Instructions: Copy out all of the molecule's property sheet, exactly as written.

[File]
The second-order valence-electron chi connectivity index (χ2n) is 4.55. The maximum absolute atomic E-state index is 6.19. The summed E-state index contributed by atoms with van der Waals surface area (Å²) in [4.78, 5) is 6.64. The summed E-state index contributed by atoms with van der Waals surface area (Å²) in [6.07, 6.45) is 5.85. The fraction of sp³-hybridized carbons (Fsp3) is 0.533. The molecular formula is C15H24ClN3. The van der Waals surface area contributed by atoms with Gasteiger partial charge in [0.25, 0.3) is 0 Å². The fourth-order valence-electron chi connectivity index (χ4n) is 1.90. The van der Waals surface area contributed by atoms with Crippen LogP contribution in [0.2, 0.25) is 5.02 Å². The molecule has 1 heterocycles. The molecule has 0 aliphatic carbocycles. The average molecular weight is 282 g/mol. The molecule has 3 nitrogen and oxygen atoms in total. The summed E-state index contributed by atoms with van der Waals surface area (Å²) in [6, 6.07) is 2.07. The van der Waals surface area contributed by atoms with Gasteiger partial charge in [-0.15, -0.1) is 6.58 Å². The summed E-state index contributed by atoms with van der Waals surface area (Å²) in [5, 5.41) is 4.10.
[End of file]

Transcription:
The second-order valence-electron chi connectivity index (χ2n) is 4.55. The maximum absolute atomic E-state index is 6.19. The summed E-state index contributed by atoms with van der Waals surface area (Å²) in [4.78, 5) is 6.64. The summed E-state index contributed by atoms with van der Waals surface area (Å²) in [6.07, 6.45) is 5.85. The fraction of sp³-hybridized carbons (Fsp3) is 0.533. The molecular formula is C15H24ClN3. The van der Waals surface area contributed by atoms with Gasteiger partial charge in [0.25, 0.3) is 0 Å². The fourth-order valence-electron chi connectivity index (χ4n) is 1.90. The van der Waals surface area contributed by atoms with Crippen LogP contribution in [0.2, 0.25) is 5.02 Å². The molecule has 1 heterocycles. The molecule has 0 aliphatic carbocycles. The average molecular weight is 282 g/mol. The molecule has 3 nitrogen and oxygen atoms in total. The summed E-state index contributed by atoms with van der Waals surface area (Å²) in [6, 6.07) is 2.07. The van der Waals surface area contributed by atoms with Gasteiger partial charge in [-0.15, -0.1) is 6.58 Å². The summed E-state index contributed by atoms with van der Waals surface area (Å²) in [5, 5.41) is 4.10.